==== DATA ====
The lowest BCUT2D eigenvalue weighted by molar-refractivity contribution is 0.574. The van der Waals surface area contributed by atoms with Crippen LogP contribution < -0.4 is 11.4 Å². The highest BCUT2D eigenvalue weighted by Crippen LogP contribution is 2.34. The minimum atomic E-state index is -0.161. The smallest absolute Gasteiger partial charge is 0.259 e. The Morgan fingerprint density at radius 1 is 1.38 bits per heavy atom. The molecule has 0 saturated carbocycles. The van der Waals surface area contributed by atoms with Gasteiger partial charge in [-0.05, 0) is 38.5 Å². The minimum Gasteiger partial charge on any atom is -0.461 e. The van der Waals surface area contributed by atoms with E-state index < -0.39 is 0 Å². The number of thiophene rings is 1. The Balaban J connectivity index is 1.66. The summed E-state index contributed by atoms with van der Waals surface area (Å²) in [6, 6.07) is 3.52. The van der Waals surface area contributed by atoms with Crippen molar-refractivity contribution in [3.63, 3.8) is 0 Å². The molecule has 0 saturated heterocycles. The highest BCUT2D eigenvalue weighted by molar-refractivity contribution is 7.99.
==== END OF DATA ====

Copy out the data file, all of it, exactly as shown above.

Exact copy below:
The lowest BCUT2D eigenvalue weighted by molar-refractivity contribution is 0.574. The van der Waals surface area contributed by atoms with Crippen LogP contribution < -0.4 is 11.4 Å². The highest BCUT2D eigenvalue weighted by Crippen LogP contribution is 2.34. The minimum atomic E-state index is -0.161. The smallest absolute Gasteiger partial charge is 0.259 e. The Morgan fingerprint density at radius 1 is 1.38 bits per heavy atom. The molecule has 0 saturated carbocycles. The van der Waals surface area contributed by atoms with Gasteiger partial charge in [-0.05, 0) is 38.5 Å². The minimum Gasteiger partial charge on any atom is -0.461 e. The van der Waals surface area contributed by atoms with E-state index < -0.39 is 0 Å². The number of thiophene rings is 1. The Balaban J connectivity index is 1.66. The summed E-state index contributed by atoms with van der Waals surface area (Å²) in [6, 6.07) is 3.52. The van der Waals surface area contributed by atoms with Crippen molar-refractivity contribution in [3.63, 3.8) is 0 Å². The molecule has 0 saturated heterocycles. The highest BCUT2D eigenvalue weighted by molar-refractivity contribution is 7.99.